SF Ballet brings joy to the fog belt

  • by Paul Parish
  • Wednesday August 1, 2018
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Amidst reports of the hottest summer on record - Paris sweltering, Greece burning, wildfires all over our own state - San Francisco last Sunday afternoon was as cold as Mark Twain ever claimed. For the picnickers who went to Stern Grove for the San Francisco Ballet's annual outing on the amphitheater stage of that sublime local park, we sat under towering redwoods and a milky afternoon sky. As our world-famous dancers gave it their all, I kept thinking, "They must be cold!" - we sure were - and only in the wide-open spaces of Aaron Copland's wonderful music for "Rodeo" did the dancers really open up. They ended the show with a joyous finale, which built from strength to strength.

It had been spotty all afternoon until then. But in "Rodeo," everything was right at last. The tan wood-paneled backdrop stood in for the Western desert perfectly - that landscape Copland's music conjures, a wide-open, cheerfully lonesome expanse. It's a ballet for men, though Dores Andre, the only woman, cuts an unforgettable figure that evokes the spunky cowgirl of Agnes deMille's iconic heroine from 50 years ago. Her spirit presides even as the new choreography (by Justin Peck) sets new action in this landscape. San Francisco Ballet's superb men darted and cavorted like kids on skateboards, or cowboys cutting up. Then they'd also team up in tableaux, leaning on each other to create formations that echo the enduring sculptures of Monument Valley.

All the men were vivid and thrilling, dancing with expansive personalities - none more so than corps dancer Diego Cruz, whose smile alone made up for the lack of sunshine. Max Cauthorne, Wei Wang, and Hansuke Yamamoto seemed to belong in this world as Audie Murphy used to. Ulrik Birkkjaer, who comes to us from Denmark and is wizardly at the sparkling Danish footwork, cut some Western figures of incredible brilliance. And Andre took over the stage like Marlene Dietrich. Diva!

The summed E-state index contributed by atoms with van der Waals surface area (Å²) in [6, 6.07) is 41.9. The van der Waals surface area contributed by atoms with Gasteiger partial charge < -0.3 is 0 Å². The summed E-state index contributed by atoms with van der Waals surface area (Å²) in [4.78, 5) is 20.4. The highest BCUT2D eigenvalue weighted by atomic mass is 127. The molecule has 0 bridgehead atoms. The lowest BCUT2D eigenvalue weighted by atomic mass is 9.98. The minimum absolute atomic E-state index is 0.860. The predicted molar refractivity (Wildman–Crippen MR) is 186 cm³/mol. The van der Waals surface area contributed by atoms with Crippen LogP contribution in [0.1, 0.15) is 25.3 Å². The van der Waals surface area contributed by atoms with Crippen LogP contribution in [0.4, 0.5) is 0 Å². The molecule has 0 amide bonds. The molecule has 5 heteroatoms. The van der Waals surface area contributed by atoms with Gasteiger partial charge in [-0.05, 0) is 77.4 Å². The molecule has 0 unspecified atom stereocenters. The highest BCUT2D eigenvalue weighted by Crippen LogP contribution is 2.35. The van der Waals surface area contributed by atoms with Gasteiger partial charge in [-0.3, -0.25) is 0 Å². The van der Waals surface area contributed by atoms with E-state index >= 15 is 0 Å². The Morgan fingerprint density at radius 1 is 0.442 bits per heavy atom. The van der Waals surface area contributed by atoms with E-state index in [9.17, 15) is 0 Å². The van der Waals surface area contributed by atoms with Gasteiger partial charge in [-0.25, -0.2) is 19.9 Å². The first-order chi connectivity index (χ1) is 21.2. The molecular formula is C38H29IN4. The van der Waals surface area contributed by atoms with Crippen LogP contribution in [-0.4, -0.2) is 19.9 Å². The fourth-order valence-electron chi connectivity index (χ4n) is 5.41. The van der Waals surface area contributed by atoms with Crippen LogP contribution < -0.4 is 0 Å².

Three pas de deux took up the middle of the program, though only Yuan Yuan Tan and Vitor Luiz managed to project continuous radiance, in the endlessly tender reconfigurations of Tan's limbs in lift after lift that Edwaard Liang has arranged for her to float through, in the strong, capable hands of Luiz. It's not a great piece, but it's a wonderful vehicle for a star ballerina. Everybody loved it.

Sasha de Sola and Esteban Hernandez showed lots of fire in Balanchine's "Tarantella" at first, but lost steam. It's a bravura piece that requires irrepressible temperament and stamina. De Sola is a radiant young ballerina, but hilarity is not her forte - and ultimately, that's what this ballet requires, not just indomitable warmth. Hernandez, a young Mercury, held on longer, but even he started to shrink.

The Soviet-era Grand Pas de deux that forms the climax of the Helgi Tomasson/Yuri Possokhov "Don Quixote" (coming next season on Program 1) is a magnificent display of the indomitable style. The ballerina Anna Sophia Scheller had a superb outing in the adagio, partnered by the newcomer soloist Vladislav Koslov, from the Bolshoi, where Possokhov used him in "Nureyev." Unfortunately, Kozlov is a tall, hyperextended specialist in the contemporary style and - at least on this outing - did not look right at all in the old Soviet manner, which suits compact, super-strong dancers like Baryshnikov. The luster of their opening number faded as they had to move faster. Scheller, who is a strong turner, lost her placement, and had to finish early.

I'd been looking forward to seeing the classic "Serenade" outdoors, since it was first shown outside in the park on the Warburg estate in White Plains, New York, in 1934. Balanchine's first ballet in America, it was designed to show young dancers how to use the stage, and it still, despite many revisions, uses many of the easier steps - running, posing, the easier balances and turns on pointe - to tremendous effect, creating wave upon wave of movement that evokes young energy, exile, life moving forward through new worlds. Even the end - maybe especially the end, where the heroine is born aloft in a sublime procession into another world - seems like a new beginning.

The ballerinas Sarah van Patten, Jennifer Stahl, and Frances Chung were each amazing in their ways, the corps danced like the ocean, with rushes of movement coming forward and around stationary dancers like waves around rocks, or water pouring through the sluices in a dam. And yet they were hard to see - the composition looked like an A&F plaid in sky-blue and tan plaid amidst the diffuse glare under the milky sky.

Still, it was our only chance to see them until November. It was wonderful to see them. The capacity crowd left happy.